Whisky: Glenrothes Select Reserve 2006 Vintage
Glenrothes Select Reserve
Review:A while back I was randomly visiting the local liquor stores, specifically ones I had yet to visit due to their seedy appearance, when I walked into the local Thirsty Camel Drive Through Bottle Shop.
Yes I did walk into the drive through.
So I walk into this drive through bottle shop, with my wife looking quite exasperated and amused with me. I take a quick look around and am disappointed. Just the standard fare, Ardbeg, Jack Daniels, Jim Beam,the usual with the usual inflated prices when the shopkeep comes out and asks if I need anything.
I glance around the shelf and comment that I'm just looking around for whisky. When I say this he looks at me and asks if I'm a whisky man?
My wife at this point snorts before I can say anything and I grin and inform him "But of course I am!"
The shopkeep informs me that his name is Ash and that he's a whisky man and we start talking shop.
And wonders of wonders he actually is. He's not a poser who says he only likes single malts and hates bourbon and when you ask him if he prefers a Speyside whisky or an Islay whisky looks at you with blank, vacant, glassy eyes. This man actually knows his whisky.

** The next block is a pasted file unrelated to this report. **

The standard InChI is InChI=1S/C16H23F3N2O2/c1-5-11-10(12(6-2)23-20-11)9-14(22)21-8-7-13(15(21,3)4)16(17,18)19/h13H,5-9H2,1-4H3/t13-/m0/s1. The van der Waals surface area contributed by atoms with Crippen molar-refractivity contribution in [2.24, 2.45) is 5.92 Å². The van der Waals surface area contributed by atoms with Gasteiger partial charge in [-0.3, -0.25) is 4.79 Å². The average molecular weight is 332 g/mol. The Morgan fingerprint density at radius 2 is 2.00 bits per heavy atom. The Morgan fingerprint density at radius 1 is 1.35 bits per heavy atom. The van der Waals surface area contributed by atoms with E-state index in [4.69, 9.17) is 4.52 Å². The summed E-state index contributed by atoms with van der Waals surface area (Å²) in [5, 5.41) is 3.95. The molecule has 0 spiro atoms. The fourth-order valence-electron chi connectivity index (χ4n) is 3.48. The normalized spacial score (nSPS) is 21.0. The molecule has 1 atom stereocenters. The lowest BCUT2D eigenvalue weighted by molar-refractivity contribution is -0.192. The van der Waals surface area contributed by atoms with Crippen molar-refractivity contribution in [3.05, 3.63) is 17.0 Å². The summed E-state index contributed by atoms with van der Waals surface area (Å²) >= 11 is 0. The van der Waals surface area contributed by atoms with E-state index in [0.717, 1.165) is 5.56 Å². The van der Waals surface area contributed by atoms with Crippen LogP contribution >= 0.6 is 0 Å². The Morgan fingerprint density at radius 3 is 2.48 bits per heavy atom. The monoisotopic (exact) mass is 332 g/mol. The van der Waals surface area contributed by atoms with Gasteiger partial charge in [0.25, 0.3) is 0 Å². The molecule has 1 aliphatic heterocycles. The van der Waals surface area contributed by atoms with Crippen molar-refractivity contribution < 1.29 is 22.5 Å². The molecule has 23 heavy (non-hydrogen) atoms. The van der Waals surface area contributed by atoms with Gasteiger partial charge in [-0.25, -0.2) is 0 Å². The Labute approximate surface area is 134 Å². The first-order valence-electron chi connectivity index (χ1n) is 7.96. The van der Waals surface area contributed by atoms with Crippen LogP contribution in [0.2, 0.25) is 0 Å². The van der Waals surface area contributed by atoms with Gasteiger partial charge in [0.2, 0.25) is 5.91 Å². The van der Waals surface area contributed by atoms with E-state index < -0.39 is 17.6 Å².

I love this! So we keep talking about preferences, good whiskies we've had, what's worth what, how overpriced the store is and my eyes alight on the top shelf.
On it are several bottles, covered in dust, in little cardboard boxes. I can faintly see some handwritten notes.
At this point I ask him if he wouldn't mind grabbing one of each bottle down for me to check out.
"Not at all"
Down come three cobwebbed and dusty bottles.
Three Glenrothes. A 1985 Vintage, a 1991 Vintage and a Select Reserve, from 2006.
I grin as he replies to my question if people ever come in for whisky.
His answer is that yes they do and his reply to my question as to what whiskies he recommends them is a laugh.
"I tell them that the good stuff is always on the top shelf, problem is that their eyes always end two shelves below the one yours ended at." He laughs.
I eye these whiskies with envy and lust. I want them, but I've already spent my months whisky quota and my wife has been very patient with me so far, mainly laughing at the 15 minute conversation and the look of awe on his face when he finds out that I converted her to a whisky drinker.
"Thank you very much for bringing these bottles down for me" I tell him. Then I tell him I'm sorry I can't purchase any today.